Chili Recipes for your Super Bowl

It’s that time of year… chili cook-off season. Where the chefs of the house don their aprons and gather their crockpots with friends and family to be judged.  And what better time to share your masterpiece than during the Superbowl this Sunday?

According to the International Chili Society, there are strict rules and regulations if you want to be recognized as a chili champion. So if you’re like me and don’t care if the salsa is homemade, or that the cooking time is a minimum of three hours, then I might have just the recipe for you. It’s not your traditional chili… it calls for chicken breast and broth for the base ingredients.

Santa Fe Chicken Chili (recipe from Taste of Home)

  • 2 pounds boneless skinless chicken breasts, cut into 1/2 cubes
  • 4 medium sweet red peppers, chopped
  • 2 large onions, chopped
  • 4 garlic cloves, minced
  • 1/4 cup olive or vegetable oil
  • 3 tablespoons chili powder
  • 2 teaspoons ground cumin
  • 1/4 teaspoon cayenne pepper
  • 1 can (28 ounces) diced tomatoes, undrained
  • 2 cans (14-1/2 ounces each) chicken broth
  • 2 cans (16 ounces each) kidney beans, rinsed and drained
  • 1 jar (12 ounces) salsa
  • 1 package (10 ounces) frozen corn
  • 1/2 teaspoon salt
  • 1/2 teaspoon pepper
In a soup kettle or Dutch oven over medium heat, saute chicken, peppers, onions and garlic in oil until the chicken is no longer pink and vegetables are tender (about 5 minutes). Add chili pepper, cumin and cayenne pepper; cook and stir for 1 minute. Add the tomatoes and broth; bring to a boil. Reduce heat; simmer, uncovered for 15 minutes. Stir in the remaining ingredients; bring to a boil. Reduce heat; cover and simmer for 10-15 minutes or until the chicken is tender. Yield: 14-16 servings (4 quarts).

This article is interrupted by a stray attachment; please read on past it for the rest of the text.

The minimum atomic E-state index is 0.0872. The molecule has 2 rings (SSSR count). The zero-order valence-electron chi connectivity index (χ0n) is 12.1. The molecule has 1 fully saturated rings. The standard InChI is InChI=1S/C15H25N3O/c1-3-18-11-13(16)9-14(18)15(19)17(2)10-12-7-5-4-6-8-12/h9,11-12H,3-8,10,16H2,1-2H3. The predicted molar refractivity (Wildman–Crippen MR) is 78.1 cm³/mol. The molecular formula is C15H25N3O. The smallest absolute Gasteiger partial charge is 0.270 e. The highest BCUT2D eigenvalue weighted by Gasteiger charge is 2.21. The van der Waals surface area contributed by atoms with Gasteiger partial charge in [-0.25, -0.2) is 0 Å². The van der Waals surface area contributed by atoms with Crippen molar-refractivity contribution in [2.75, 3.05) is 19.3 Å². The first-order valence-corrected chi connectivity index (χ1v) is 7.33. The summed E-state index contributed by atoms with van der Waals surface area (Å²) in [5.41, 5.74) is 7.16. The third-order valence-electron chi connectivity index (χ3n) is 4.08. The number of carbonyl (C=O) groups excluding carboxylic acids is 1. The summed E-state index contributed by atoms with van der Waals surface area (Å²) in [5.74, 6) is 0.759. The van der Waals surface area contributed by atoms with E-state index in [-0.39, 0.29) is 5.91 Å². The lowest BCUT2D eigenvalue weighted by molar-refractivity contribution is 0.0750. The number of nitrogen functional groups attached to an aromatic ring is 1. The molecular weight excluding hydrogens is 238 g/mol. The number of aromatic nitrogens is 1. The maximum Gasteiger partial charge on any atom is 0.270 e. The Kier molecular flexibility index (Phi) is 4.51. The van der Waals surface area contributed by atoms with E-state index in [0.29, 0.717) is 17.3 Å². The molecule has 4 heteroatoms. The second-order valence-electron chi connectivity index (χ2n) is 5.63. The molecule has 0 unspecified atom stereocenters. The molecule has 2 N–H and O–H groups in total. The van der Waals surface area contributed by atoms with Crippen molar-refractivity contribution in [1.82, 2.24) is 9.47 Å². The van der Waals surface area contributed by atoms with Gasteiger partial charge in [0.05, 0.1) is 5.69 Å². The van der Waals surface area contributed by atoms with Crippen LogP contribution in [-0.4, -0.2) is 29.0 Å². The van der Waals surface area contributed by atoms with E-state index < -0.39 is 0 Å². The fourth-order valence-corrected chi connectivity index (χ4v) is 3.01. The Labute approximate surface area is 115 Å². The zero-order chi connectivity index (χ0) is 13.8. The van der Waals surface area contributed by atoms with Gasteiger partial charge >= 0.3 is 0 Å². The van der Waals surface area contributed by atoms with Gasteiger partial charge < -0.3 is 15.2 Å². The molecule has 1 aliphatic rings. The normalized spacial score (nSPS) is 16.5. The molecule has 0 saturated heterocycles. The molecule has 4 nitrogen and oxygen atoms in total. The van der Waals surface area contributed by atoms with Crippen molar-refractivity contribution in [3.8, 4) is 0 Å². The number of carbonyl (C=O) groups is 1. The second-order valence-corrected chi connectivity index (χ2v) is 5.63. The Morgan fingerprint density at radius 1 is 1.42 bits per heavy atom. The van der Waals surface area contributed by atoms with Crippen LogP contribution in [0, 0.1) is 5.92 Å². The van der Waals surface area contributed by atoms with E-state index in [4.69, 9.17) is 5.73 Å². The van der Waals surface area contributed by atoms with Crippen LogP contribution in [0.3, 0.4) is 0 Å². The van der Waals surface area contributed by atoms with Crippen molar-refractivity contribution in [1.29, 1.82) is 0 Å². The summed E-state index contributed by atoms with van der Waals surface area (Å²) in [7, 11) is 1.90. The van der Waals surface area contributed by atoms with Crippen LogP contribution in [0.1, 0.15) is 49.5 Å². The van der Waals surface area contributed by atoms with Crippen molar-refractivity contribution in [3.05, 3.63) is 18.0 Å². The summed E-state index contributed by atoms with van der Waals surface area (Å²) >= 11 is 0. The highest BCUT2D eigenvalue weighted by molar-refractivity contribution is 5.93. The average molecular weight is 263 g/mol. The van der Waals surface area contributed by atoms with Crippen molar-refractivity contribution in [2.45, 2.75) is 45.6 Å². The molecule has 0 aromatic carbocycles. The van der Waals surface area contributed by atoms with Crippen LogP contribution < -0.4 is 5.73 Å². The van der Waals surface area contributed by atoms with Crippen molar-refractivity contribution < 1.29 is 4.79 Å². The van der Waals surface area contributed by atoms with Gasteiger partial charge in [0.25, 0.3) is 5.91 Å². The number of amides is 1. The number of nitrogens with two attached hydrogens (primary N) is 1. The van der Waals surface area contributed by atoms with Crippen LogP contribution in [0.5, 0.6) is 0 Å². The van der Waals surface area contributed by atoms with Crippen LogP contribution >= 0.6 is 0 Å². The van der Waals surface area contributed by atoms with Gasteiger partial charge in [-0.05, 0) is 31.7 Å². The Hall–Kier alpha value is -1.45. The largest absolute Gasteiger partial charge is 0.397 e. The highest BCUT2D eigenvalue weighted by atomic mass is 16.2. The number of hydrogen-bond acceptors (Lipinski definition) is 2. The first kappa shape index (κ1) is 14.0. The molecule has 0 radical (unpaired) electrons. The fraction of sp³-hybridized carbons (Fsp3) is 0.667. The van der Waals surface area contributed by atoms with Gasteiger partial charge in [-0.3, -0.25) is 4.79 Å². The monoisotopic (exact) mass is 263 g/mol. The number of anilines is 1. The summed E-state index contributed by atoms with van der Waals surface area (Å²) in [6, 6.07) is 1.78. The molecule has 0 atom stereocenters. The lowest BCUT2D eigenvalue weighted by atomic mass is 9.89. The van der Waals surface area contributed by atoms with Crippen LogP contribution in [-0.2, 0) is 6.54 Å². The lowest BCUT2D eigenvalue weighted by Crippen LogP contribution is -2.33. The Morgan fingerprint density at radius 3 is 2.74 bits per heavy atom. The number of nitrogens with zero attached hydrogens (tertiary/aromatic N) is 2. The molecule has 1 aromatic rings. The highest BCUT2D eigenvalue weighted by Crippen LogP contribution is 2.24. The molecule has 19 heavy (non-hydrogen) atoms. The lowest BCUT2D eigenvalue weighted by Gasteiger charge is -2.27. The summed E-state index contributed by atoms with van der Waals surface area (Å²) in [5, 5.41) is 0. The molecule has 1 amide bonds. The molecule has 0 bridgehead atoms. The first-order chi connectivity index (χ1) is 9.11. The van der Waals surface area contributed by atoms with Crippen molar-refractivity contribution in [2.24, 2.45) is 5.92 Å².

If you prefer beef based chili, then I highly recommend this recipe by Morton’s co-founder, Klaus Fritsch.

What will you be making this Sunday for the big game?

Photo credit: Taste of Home

How to Blind Taste Wine from an Entry-Level Cork Dork

Being a part of a large fine dining restaurant group, I’ve been fortunate enough to work with incredibly talented leaders in the wine industry. My mentors Tylor Field, III and Sara Fasolino have successfully managed an award winning wine list and created a vibrant culture for wine and spirits. Their close partnership with The Court of Master Sommeliers (the authority for wine education) helps to accomplish this.

In 2010, I was fortunate enough to be selected from a handful of managers in our restaurant group to take the introductory level examination by the Court of Master Sommeliers. There is a four-level education and examination process (Introductory, Certified, Advanced and Master). Understanding the wine world would greatly contribute in my role as marketing manager to effectively market our wine program and events.

I spent months preparing for the exam. My best study resources were and The World Atlas of Wine. The two day exam was hosted by Master Sommeliers. The process included lectures, wine tastings and*gulp* the 70 question examination. I joined approximately 40 other wine apprentices from around the region for a crash course in wine. We blew past power point after power point of wine regions and variatels (this was more for a refresher course… attendees were expected to have this memorized beforehand). But what we spent most of our time on was how to blind taste wine… I enjoyed it so much I thought I would share a few basic lessons on how to blind taste wine.

Before you begin blind wine tasting, it’s helpful to first know a little bit about grape varietals and regions.

Why blind taste wines, anyway? Each of us has differing sensitivities and abilities, and the blind wine tasting method allows all tasters to discover their strengths and weaknesses to gather the most complete set of descriptors in order to skillfully analyze and identify wines. By doing so, the taster becomes adept at understanding the style, character and quality of wines.

Use the deductive tasting method: